Paul - December 4, 2014

Hi Shane
I just had to add to Erics comment above. I am extremely grateful I found Thrive Themes, blown away by the support and value you guys give and YES really appreciate you don’t barrage us with sales crap. Your products work and sell themselves. I tell everyone I know about them :-)
Keep up the great work.

Mark - December 10, 2014

I feel compelled to agree with Paul and Eric. Your advice and tactics are very valuable – the blog posts are a must read for an online entrepreneur. Inspiring and actionable.

Thrive themes are simply the best themes available!

Debra - December 13, 2014

Shane, I’m still unsure about the best degree of “minimal” for the first version of a product. I’m a huge fan of yours, and have purchased many of your products. But I’m going to be very honest here, and share a couple of my experiences with some of your MVP’s.

I purchased the Thrive Content Builder shortly after it first came out. I was very excited with the concept, but ended up being very disappointed with that first version. I felt that it was so incomplete and minimal that it was useless to me. One of the biggest initial problems was the total lack of warning that I was leaving a created page without saving it. After losing whole pages twice by forgetting to save them, I just quit using TCB.

I couldn’t wait for your product to be improved over time. And I was irritated that a simple “warning” that I was about to lose all my hard work wasn’t included in the initial product. That, to me, should have been included in a minimal product. I ended up buying a different product that I thought could give me more of the features that I was looking for.

Now, a year later, I finally checked out the status of TCB again, and this time I’m thrilled with how it has developed and all the features that it offers. I rave about it to anyone. But just a few months ago, I was telling people how disappointed I had been with TCB when I had tried it out.

You’ve recently released the Apprentice feature with some of your Thrive themes. Again, I was very excited with the concept, but when I tried it out, I discovered that the feature is so “minimal”, that it is pretty useless to me.

I suspect that Apprentice will improve tremendously over the next year, but again I can’t wait for that to happen, so I’ve had to go ahead and purchase a separate LMS product for my online courses – because it offers all the features that I need now, not next year.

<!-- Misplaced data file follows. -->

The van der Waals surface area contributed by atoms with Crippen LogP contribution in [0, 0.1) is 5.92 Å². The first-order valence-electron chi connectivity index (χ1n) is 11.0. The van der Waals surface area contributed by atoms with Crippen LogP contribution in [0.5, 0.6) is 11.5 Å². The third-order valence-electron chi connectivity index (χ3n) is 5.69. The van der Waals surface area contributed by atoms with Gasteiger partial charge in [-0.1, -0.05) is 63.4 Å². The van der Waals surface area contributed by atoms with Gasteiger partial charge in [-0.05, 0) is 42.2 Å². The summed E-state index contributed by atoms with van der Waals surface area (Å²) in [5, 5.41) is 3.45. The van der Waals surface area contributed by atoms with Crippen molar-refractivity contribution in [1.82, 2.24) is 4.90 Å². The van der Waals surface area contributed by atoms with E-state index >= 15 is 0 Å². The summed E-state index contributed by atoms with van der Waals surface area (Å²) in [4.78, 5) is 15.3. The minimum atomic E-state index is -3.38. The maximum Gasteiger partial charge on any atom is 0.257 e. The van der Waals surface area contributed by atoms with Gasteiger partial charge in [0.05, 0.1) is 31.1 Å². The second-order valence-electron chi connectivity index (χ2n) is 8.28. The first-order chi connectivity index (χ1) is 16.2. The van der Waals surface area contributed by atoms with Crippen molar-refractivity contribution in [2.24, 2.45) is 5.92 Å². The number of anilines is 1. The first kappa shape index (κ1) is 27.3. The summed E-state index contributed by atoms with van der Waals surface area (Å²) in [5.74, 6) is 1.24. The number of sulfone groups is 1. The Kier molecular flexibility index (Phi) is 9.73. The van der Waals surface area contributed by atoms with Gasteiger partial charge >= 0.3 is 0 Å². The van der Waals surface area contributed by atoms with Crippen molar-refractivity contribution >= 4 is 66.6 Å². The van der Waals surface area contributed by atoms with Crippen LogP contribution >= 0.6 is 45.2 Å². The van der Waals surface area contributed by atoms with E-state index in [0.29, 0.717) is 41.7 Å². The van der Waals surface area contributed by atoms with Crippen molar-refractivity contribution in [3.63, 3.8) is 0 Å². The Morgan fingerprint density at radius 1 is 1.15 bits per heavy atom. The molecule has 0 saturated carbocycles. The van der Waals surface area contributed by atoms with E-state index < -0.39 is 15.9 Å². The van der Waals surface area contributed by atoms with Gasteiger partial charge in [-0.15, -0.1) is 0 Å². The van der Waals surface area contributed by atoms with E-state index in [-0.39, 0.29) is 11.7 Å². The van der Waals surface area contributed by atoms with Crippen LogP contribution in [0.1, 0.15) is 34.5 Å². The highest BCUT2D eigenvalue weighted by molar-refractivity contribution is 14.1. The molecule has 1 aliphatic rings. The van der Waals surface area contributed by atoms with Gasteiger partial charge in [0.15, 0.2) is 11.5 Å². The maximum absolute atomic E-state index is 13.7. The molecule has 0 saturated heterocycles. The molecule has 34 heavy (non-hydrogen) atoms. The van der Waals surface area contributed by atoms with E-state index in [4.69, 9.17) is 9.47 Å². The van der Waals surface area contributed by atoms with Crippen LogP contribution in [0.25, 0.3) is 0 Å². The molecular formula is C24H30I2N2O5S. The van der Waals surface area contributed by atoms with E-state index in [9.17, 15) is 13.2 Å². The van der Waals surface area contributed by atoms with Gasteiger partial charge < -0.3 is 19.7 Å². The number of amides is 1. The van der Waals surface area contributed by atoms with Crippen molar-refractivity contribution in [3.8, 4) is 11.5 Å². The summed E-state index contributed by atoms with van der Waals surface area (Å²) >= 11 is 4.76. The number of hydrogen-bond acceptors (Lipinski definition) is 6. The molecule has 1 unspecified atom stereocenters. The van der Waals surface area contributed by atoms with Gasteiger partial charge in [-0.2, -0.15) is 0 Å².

I understand that your products improve rapidly, and in the direction that your customers need, because of all the feedback you receive on your MVPs. But I’m frustrated with the disappointment of how truly “minimal” the initial products have sometimes been.

So, as I start to create my own products, I hesitate to make them very “minimal”, because of my experience with other MVPs. I don’t want my initial customers to be too disappointed, and walk away, and perhaps not come back to check on the progress of the products over time.

Am I the only one that has dealt with disappointments with some MVPs? And how do you decide exactly how minimal to create an initial product? I kind of hesitated to be this honest about my experiences, but I’m hoping that opening this discussion would be beneficial to both of us. Thanks for everything that you and your team do!

    Shane - December 14, 2014

    Thanks for your comment, Debra!

    I can understand that this is frustrating and a problem from the perspective of a customer who doesn’t get what they’re looking for. However, from the business perspective, I’m still 100% in favor of the MVP approach.

    You frame the issue as a choice between releasing a minimal product now or releasing a better product later. In my experience, the reality is very different, however. I’ve seen this problem myself several times and heard countless similar stories: the entrepreneur who has spent three years developing a software application and never released it, the one who created a full product with 100+ videos and still won’t launch it and thousands of other examples of projects that are never even fully started, just because the circumstances aren’t perfect enough yet.

    In reality, the choice is usually between releasing something minimal or sitting on a product for months or years before abandoning it completely.